Purpose: To determine whether a single session of EmotionalFreedom Techniques (EFT) could reduce the emotional impact of traumatic memories related to sports performance and lead to increased confidence levels in athletes.
Background: A relationship has been noted in other studies between sports performance and psychological factors such as confidence and anxiety levels. Critical incidents, which are experienced as traumaticmemories, are associated with increased levels of psychological distress acrossa variety of symptom domains. Brief EFT sessions have been demonstrated toimprove sports performance and reduce anxiety.
Methods: Female college athletes (N = 10) withtraumatic memories were assessed on three self-reports and one objectivemeasure (pulse rate). Subjective measures were the State Sport ConfidenceInventory, Subjective Units of Distress (SUD), and the Critical Sport IncidentRecall (CSIR) questionnaire, which measured both emotional and physical formsof distress. Subjects received a single 20-min EFT session. Baseline valueswere obtained, as well as pre-, post-, and 60-day follow-ups.
Results: Significant post-intervention improvements werefound in SUD, for both emotional and physical components of CSIR, and forperformance confidence levels (p = .001). The change in pulse rate wasmarginally significant (p = .087). All participant gains weremaintained on follow-up.
Conclusions: EFT may increase sport confidence levels byreducing the emotional and physical distress associated with the recall ofcritical incidents.
Applications in Sport: A brief application of EFT employedimmediately prior to competition may increase confidence and mediate anxiety
Research investigating the linkage between psychological factors and sportsperformance reveals complicated relationships among anxiety, stress,self-confidence, and achievement. Although researchers have observedsignificantly higher levels of confidence alongside lower levels of cognitiveand somatic anxiety in elite versus non-elite athletes (1,2), or even withinthe same athlete in practice versus competition (3), predicting performancebased on variations in those measures has proven more difficult.
Findings on the relationship between self-confidence and performance havebeen more consistent, with reports of high self-confidence predicting highperformance among a variety of athletes. These include young female gymnasts(4,5), high school long-distance runners (6), singles tennis players (7), andbaseball players (8). Research into the predictive power of anxiety onperformance has yielded less stable results, however. Jones et al. for example(4), found no significant differences between the somatic anxiety ratings givenby high- and low-performing gymnasts; and Sanchez, Boschker, and Llewellyn (9)actually found an inverse relationship: that higher levels of pre-competitionsomatic anxiety in elite male climbers were related to higher performanceduring competition. Whether somatic anxiety improves or harmsathleticperformance may depend on athletes’ perceptions of theiranxiety, that is, whether they regard it as something more likely to befacilitative or debilitative of performance (4,10). Anxiety is also mediated bywhether the athlete is competing in a team or individual sport (11), theperceived level of support provided by a coach (12), and whether the setting isat the athletes’ home venue (13).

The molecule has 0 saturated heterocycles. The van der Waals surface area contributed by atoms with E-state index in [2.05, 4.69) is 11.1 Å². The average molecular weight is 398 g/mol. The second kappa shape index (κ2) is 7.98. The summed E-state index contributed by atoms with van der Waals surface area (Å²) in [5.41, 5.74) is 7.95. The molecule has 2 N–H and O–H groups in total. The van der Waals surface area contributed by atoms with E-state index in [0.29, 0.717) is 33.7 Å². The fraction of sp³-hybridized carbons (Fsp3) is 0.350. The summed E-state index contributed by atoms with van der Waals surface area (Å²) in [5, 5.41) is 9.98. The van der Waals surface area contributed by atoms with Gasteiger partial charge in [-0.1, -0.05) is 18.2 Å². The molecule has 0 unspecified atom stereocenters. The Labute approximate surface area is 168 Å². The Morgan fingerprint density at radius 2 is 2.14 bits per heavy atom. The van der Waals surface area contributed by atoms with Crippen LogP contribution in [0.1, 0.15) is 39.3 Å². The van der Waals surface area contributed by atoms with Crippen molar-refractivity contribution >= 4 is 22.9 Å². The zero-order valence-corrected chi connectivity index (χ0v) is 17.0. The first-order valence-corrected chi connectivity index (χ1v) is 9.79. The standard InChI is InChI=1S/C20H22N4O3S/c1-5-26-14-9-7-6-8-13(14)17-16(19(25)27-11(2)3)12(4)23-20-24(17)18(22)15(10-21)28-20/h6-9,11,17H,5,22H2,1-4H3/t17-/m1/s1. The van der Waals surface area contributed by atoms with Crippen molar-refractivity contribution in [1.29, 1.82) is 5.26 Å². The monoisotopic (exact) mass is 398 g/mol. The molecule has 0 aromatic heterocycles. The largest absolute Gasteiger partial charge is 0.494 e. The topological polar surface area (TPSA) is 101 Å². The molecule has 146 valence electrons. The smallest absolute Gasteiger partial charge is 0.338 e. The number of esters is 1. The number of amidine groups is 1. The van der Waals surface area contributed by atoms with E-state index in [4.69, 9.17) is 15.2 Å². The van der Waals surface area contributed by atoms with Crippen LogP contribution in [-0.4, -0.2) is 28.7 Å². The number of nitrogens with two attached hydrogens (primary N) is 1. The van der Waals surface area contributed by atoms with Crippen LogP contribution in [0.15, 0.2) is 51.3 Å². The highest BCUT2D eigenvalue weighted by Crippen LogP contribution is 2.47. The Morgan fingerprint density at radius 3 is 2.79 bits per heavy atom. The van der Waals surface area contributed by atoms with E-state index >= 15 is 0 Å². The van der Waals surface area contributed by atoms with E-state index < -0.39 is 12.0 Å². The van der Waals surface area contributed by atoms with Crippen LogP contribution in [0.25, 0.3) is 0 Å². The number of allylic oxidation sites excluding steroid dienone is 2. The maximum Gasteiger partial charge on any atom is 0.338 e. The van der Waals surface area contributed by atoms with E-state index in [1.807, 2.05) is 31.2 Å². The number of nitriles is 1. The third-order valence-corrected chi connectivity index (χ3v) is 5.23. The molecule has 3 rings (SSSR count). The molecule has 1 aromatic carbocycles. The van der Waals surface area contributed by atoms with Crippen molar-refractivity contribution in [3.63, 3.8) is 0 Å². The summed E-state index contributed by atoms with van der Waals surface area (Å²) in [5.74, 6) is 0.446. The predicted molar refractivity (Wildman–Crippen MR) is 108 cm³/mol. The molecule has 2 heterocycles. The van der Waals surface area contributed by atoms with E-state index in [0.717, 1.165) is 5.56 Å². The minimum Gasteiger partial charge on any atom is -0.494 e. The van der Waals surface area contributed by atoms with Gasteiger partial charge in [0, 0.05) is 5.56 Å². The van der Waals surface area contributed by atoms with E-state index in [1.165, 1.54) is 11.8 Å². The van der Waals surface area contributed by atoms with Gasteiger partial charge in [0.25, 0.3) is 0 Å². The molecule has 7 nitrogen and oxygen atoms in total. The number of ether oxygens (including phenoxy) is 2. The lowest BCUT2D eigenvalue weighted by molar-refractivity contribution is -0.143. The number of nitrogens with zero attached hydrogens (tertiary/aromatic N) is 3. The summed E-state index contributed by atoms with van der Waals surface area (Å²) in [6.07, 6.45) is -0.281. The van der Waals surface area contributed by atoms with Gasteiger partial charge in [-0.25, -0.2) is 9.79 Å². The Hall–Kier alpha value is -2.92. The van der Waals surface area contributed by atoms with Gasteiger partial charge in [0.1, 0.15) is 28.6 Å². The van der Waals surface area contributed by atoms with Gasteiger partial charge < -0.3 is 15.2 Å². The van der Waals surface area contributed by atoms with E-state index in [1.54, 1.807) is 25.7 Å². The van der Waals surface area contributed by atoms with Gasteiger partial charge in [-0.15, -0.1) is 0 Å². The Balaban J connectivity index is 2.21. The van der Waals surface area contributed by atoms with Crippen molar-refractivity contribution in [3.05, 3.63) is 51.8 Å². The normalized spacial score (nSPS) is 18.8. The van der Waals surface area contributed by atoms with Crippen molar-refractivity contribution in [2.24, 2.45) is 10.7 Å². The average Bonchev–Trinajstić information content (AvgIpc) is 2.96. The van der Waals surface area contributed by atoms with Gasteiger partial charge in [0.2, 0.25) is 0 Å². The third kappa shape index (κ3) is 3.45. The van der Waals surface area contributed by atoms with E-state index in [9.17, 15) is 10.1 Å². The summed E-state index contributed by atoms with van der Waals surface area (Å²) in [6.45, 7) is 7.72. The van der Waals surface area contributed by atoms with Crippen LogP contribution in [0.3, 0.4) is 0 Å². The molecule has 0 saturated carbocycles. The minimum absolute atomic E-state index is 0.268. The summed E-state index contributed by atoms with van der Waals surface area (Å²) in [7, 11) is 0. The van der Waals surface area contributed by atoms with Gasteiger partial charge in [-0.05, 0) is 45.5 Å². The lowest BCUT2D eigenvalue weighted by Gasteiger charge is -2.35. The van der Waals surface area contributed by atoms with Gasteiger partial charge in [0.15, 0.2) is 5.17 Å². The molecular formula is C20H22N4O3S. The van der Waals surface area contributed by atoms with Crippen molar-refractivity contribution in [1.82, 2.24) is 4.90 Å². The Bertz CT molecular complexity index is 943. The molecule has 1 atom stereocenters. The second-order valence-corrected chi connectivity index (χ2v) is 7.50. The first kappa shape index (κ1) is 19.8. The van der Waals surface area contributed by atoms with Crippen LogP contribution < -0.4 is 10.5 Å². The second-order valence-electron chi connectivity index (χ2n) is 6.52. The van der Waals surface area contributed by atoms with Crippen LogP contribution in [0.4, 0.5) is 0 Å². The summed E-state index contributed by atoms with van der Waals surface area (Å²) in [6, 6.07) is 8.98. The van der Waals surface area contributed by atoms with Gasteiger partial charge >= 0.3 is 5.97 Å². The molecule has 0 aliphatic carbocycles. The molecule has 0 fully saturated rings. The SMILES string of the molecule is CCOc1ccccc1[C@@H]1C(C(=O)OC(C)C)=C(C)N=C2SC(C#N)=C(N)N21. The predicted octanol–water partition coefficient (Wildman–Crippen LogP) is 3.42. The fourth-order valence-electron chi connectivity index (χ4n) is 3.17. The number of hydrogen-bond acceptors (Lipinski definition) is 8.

This summary of findings suggests that athletes seeking mental conditioningin an effort to improve their performance in sport should look to methods withthe potential to maximize their self-confidence while diminishing the effectsof anxiety (or reorienting the athlete to perceive this anxiety, particularlysomatic anxiety, as facilitative toward performance). Interventions designed totarget these psychological factors have ranged from relaxation-based techniquesto cognitive-behavioral therapy (CBT), and reviews have found them efficacious(14,15). It is worth noting, however, that many of the therapeuticinterventions under examination involved numerous treatment sessions. Twostudies on CBT to improve vertical jump height and free throw percentage inbasketball players prescribed anywhere from 6 to 12 hours oftreatment(16,17)—which while useful as part of an athlete’s long-termtraining regimen is hardly an expedient method for use in high-pressure,competitive situations. The ideal therapy for these situations would be brief,economical, reliable, and easy to administer or self-administer.
These characteristics have led to increased use by athletes of EmotionalFreedom Techniques (EFT). Developed by Craig (18), and referred to elsewhere as“acupressure assisted psychotherapy” (19), thispsychophysiological intervention pairs exposure to a traumatic memory with acognitive element involving self-acceptance. To these established methods itadds a somatic element, in the form of stimulating 12 specific points on thebody. These locations are regarded in traditional Chinese medicine as theendpoints of acupuncture meridians. The EFT client provides a self-assessmentof the degree of emotional distress before and after stimulating these pointswith the fingertips, and repeats the process until the distress is reduced. Theprotocol can be performed in less than a minute.